Travel and tourism—which funnels $83 billion in tax revenue annually to state and local governments—is in a freefall triggered by the coronavirus pandemic.
The related havoc being wrought on state budgets is widespread: less bed taxes from hotels; less sales tax from restaurants and retailers; less rental car taxes and the list goes on. Even one of the newest funding sources for states—taxing sports betting—is caught in the mix with the abrupt end of many live sporting events.
Tourism-dependent states are seeing the largest immediate declines in economic output, with Nevada and Florida hit the hardest, according to Karl Kuykendall, a US regional economist at IHS Markit, a London-based business research firm.
Taxes from travel and tourism contributed to roughly 6% of total state and local tax collections across the U.S. in 2018 according to U.S. Travel Association and U.S. Census Bureau data compiled by Bloomberg Tax.
While it is not clear at this early stage what services state and local governments would have to cut to make up the shortfall, the biggest expenditures annually go toward education, public welfare, which includes Medicaid spending, and hospitals and health care according to the Urban Institute. Nevada and Florida’s tourism-specific taxes on things like gaming and hotel beds go toward education and infrastructure funding, respectively.
The timing of the tourism spending drought is particularly harsh since springtime is usually a peak period for hotels, casinos, and related industries.
“Overall, it’s a dire picture for state and local government budgets and economies,"said Lucy Dadayan, a senior research associate at the Urban-Brookings Tax Policy Center. A shutdown of tourism for just one month translates into millions of revenue lost in some states, she said.
Over 3 million Americans working in hotels or with jobs supported by hotels are projected to lose their jobs in the coming weeks, according to an American Hotel & Lodging Association report. That’s roughly 44% of hotel employees in every state. Many top industry hotels have withdrawn their full year financial outlooks.
“State and local tax revenues from hotels, transportation, restaurants, and bars will be in [the] red in the month of March and most likely beyond as we are still not seeing [a] flattening of [the] COVID-19 curve,” Dadayan said.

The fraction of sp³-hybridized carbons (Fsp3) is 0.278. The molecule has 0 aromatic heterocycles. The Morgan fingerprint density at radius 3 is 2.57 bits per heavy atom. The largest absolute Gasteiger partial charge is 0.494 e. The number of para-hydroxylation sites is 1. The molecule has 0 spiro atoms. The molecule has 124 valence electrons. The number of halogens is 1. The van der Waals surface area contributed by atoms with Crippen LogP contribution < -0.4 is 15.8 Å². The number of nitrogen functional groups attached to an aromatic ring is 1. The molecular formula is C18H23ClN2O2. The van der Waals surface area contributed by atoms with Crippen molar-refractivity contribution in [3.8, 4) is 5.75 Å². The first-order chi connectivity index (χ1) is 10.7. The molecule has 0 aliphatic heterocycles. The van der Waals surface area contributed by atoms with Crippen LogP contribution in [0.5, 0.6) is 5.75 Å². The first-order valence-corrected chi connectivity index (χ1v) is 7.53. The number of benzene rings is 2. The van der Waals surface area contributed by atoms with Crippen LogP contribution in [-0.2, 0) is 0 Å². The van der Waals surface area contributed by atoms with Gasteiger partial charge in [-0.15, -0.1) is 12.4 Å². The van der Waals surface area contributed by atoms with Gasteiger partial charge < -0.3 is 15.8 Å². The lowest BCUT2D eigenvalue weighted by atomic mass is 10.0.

Sports Betting Drought
In recent years, taxing sports betting was embraced by a dozen states as new funding source. Now, suddenly, it’s a revenue wasteland.
Over 47 million Americans were expected to legally wager a combined $8.5 billion on this year’s now-canceled March Madness, NCAA championship basketball tournament, according to data compiled from the American Gaming Association.
“It’s not just college basketball, there’s no sports in general,” Casey Clark, senior vice president of communications at the American Gaming Association told Bloomberg Tax. “There’s no sports to bet on, or sports to go watch at a sports book, or at a property.”
Currently legal in 14 states, regulated sports betting has generated over $152 million in tax revenuesince a landmark 2018 Supreme Court decision to lift a prohibition outside of Nevada on sports gambling. Illinois, Michigan and Indiana, are among the eight states that opted to regulate the industry in 2019—and are expected to tax sports betting in 2020.
Vegas Goes Dark
For the first time ever, all of the country’s 465 commercial casinos are closed down, as well as most tribal casinos, an industry that generates $41 billion annually in tax revenue across the United States, according to the American Gaming Association.
“For lottery revenue the biggest thing is education,” said Brian Sigritz, director of state fiscal studies at the National Association of State Budget Officers. “Closures of casinos contribute to a small portion of the overall revenue, but you know, even that small portion can be significant.”
The hotel-casino industry contributed $1.4 billion of tax revenue in Nevada in 2018—roughly 40% of receipts according to the Nevada Resorts Association. One month’s share comes to about $121 million.
Nevada Gov. Steve Sisolak (D) announced April 1 that his stay at home order extends to closures of non-essential businesses, including casinos, with a tentative April 30 end date. As of Friday, governors in 38 other states and Washington D.C. had put in place stay-at-home orders, some lasting as long as June 10.
Nevada could be hit the hardest, as it has the highest concentration of jobs supported directly by leisure and hospitality, said Dayadan.
The state’s employment rate is expected to fall 30% in the second quarter, according to Kuykendall of IHS Markit.
“Everyone’s kind of reeling from this unprecedented mass closures of our properties,” Clark of the American Gaming Association said. “But it’s not just affecting the properties—it’s the rest of the hospitality industry. This is having a remarkable impact across the board, and it’s completely unprecedented.”
Hotel rooms in Las Vegas generally include a Clark County room tax between 10% and 13% depending on the location of the establishment. The bulk of that revenue (39%) goes toward funding education at the state and local level, which Nevada spent over $3 billion on last year, making it the second-highest spending item for 14 years straight. Thirty-five percent of that share goes toward promoting tourism.